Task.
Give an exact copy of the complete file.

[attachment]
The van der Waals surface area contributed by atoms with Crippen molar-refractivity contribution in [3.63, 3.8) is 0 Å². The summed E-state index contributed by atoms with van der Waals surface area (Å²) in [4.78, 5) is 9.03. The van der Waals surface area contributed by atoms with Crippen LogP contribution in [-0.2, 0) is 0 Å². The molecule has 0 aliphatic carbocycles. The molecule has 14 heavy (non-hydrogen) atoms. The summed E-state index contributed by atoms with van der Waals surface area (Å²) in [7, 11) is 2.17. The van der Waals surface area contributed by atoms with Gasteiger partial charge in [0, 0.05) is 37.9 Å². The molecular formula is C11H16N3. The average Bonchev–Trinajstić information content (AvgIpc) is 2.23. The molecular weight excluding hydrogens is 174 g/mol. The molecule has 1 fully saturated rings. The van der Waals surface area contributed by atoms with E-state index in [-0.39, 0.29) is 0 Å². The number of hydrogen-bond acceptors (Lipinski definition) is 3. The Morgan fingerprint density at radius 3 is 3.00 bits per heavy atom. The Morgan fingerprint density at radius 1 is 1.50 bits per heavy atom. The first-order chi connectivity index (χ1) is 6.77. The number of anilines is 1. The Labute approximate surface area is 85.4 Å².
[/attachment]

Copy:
The van der Waals surface area contributed by atoms with Crippen molar-refractivity contribution in [3.63, 3.8) is 0 Å². The summed E-state index contributed by atoms with van der Waals surface area (Å²) in [4.78, 5) is 9.03. The van der Waals surface area contributed by atoms with Crippen LogP contribution in [-0.2, 0) is 0 Å². The molecule has 0 aliphatic carbocycles. The molecule has 14 heavy (non-hydrogen) atoms. The summed E-state index contributed by atoms with van der Waals surface area (Å²) in [7, 11) is 2.17. The van der Waals surface area contributed by atoms with Gasteiger partial charge in [0, 0.05) is 37.9 Å². The molecular formula is C11H16N3. The average Bonchev–Trinajstić information content (AvgIpc) is 2.23. The molecular weight excluding hydrogens is 174 g/mol. The molecule has 1 fully saturated rings. The van der Waals surface area contributed by atoms with E-state index in [-0.39, 0.29) is 0 Å². The number of hydrogen-bond acceptors (Lipinski definition) is 3. The Morgan fingerprint density at radius 3 is 3.00 bits per heavy atom. The Morgan fingerprint density at radius 1 is 1.50 bits per heavy atom. The first-order chi connectivity index (χ1) is 6.77. The number of anilines is 1. The Labute approximate surface area is 85.4 Å².